COVID-19: A pastor’s perspective: First-time Experiences during the Pandemic
The first time we do something can be both exhilarating and frightening. Regardless of our age or state in life, there are often, in the course of our days, first-time experiences that are new and different. Sometimes just watching someone enter into a first-time experience can be inspiring and even renewing.
In my nearly 16 years as a pastor, I have been blessed to mentor five newly ordained priests. Observing these men embrace a myriad of first-time experiences not only takes me back to the nascent days of my priesthood, but it also has a unique way of causing me to pause and look at how I do those very things.
The pandemic has yielded many first-time experiences for all of us. For example, this week I did my first “virtual” finance council meeting. This meeting was a conference call with lots of numbers and reports. While we all did what we needed to do, the experience was not the same.
The following evening, I hosted the pastoral council for a meeting on Zoom. In this meeting, we were able to see each other. The tone of this meeting was very lighthearted and fun. In fact, there was much laughter. One of the members, a happily married woman, commented: “I needed this evening. I just had to get away from my husband. He watches everything I do. I love him but, if any of you need some work done around the house, I will let you borrow him.” It was clear that this jocular woman just needed a break from the grind of the pandemic. She found the meeting so enlivening that she recommended we meet each week. Seeing other faces was refreshing for all of us.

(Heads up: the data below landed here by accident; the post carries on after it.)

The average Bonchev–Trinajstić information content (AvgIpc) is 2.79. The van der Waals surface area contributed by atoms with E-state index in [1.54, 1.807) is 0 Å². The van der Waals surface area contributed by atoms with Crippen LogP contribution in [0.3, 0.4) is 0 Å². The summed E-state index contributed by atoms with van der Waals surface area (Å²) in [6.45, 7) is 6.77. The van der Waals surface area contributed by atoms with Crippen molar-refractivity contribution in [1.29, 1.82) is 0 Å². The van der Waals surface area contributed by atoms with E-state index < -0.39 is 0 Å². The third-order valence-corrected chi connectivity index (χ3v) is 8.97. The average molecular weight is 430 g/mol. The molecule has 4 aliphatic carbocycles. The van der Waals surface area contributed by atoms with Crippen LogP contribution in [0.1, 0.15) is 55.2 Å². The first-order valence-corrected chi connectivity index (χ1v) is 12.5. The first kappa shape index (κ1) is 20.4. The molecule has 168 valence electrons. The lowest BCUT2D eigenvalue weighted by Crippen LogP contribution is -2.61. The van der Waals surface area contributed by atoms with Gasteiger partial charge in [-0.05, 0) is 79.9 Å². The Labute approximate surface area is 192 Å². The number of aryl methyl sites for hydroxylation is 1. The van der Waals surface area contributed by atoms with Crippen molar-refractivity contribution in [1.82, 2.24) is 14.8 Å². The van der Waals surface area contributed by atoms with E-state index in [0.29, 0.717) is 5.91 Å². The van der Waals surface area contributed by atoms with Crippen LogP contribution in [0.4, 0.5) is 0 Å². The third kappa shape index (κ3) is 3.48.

This week I celebrated my first Funeral Liturgy Outside of a Mass in a funeral home wearing a mask and practicing social distancing. I get the fact that we need to follow these measures for public health reasons. Nevertheless, this first-time experience became pastorally challenging.
Anyone who visits a funeral home to comfort a grieving family knows well that death renders us all speechless. Even our best attempt to articulate words of comfort often falls short. In the absence of words, what matters is an intentional presence with empathy written on the face along with a handshake or loving embrace. The face mask and social distancing, however, preclude this from happening. The grieving cannot even see the smile or tears on the faces of their relatives and friends. What typically is a personal moment has now temporarily become cold and impersonal.
I left that experience with sadness and regret that I, as a priest, could not do more for this family. I have officiated at countless funerals in church and out of church, but this was the first time I felt detached from the family. It was so unnatural. What makes the situation even worse is that we could not be in church at a time when it is so important to be in church.
I now am looking forward to the first time when I can celebrate a funeral liturgy without a face mask or social distancing. I also eagerly wait the first time we can all meet again in person for meetings and holy Mass. This current way of living and ministering, while necessary for safety reasons, is not natural. For now, however, it is the only way, and something we all must do.
FATHER DAVID J. BONNAR, editor of The Priest, is a pastor of 15 years in the Diocese of Pittsburgh, where he has served in numerous roles. Follow and like The Priest magazine on Facebook.